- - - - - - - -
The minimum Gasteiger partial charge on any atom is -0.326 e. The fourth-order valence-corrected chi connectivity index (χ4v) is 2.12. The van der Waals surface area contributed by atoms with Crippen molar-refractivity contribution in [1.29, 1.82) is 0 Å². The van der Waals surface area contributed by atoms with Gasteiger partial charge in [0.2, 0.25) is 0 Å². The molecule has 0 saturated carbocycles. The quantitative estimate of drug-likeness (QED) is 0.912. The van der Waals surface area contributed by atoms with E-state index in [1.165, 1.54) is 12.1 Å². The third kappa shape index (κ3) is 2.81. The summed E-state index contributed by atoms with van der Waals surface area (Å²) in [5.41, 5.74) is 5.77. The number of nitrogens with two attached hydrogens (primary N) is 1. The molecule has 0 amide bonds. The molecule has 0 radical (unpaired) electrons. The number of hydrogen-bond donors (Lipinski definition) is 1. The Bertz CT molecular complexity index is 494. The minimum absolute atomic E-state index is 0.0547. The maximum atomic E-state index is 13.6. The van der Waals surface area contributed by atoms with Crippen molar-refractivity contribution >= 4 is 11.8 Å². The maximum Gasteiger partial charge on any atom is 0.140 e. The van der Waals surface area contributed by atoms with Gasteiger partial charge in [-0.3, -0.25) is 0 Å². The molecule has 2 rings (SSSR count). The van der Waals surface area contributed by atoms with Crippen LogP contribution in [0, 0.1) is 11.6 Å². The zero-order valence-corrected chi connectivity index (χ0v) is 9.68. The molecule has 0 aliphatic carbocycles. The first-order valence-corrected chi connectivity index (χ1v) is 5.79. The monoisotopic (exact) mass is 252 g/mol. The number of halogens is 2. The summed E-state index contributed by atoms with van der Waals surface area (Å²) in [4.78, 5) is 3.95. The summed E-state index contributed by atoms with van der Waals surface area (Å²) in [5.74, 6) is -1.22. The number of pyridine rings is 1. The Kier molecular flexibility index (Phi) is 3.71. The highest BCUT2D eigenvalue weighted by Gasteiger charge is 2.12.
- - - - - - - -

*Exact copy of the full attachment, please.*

The minimum Gasteiger partial charge on any atom is -0.326 e. The fourth-order valence-corrected chi connectivity index (χ4v) is 2.12. The van der Waals surface area contributed by atoms with Crippen molar-refractivity contribution in [1.29, 1.82) is 0 Å². The van der Waals surface area contributed by atoms with Gasteiger partial charge in [0.2, 0.25) is 0 Å². The molecule has 0 saturated carbocycles. The quantitative estimate of drug-likeness (QED) is 0.912. The van der Waals surface area contributed by atoms with E-state index in [1.165, 1.54) is 12.1 Å². The third kappa shape index (κ3) is 2.81. The summed E-state index contributed by atoms with van der Waals surface area (Å²) in [5.41, 5.74) is 5.77. The number of nitrogens with two attached hydrogens (primary N) is 1. The molecule has 0 amide bonds. The molecule has 0 radical (unpaired) electrons. The number of hydrogen-bond donors (Lipinski definition) is 1. The Bertz CT molecular complexity index is 494. The minimum absolute atomic E-state index is 0.0547. The maximum atomic E-state index is 13.6. The van der Waals surface area contributed by atoms with Crippen molar-refractivity contribution >= 4 is 11.8 Å². The maximum Gasteiger partial charge on any atom is 0.140 e. The van der Waals surface area contributed by atoms with Gasteiger partial charge in [-0.3, -0.25) is 0 Å². The molecule has 2 rings (SSSR count). The van der Waals surface area contributed by atoms with Crippen LogP contribution in [0, 0.1) is 11.6 Å². The zero-order valence-corrected chi connectivity index (χ0v) is 9.68. The molecule has 0 aliphatic carbocycles. The first-order valence-corrected chi connectivity index (χ1v) is 5.79. The monoisotopic (exact) mass is 252 g/mol. The number of halogens is 2. The summed E-state index contributed by atoms with van der Waals surface area (Å²) in [4.78, 5) is 3.95. The summed E-state index contributed by atoms with van der Waals surface area (Å²) in [5.74, 6) is -1.22. The number of pyridine rings is 1. The Kier molecular flexibility index (Phi) is 3.71. The highest BCUT2D eigenvalue weighted by Gasteiger charge is 2.12.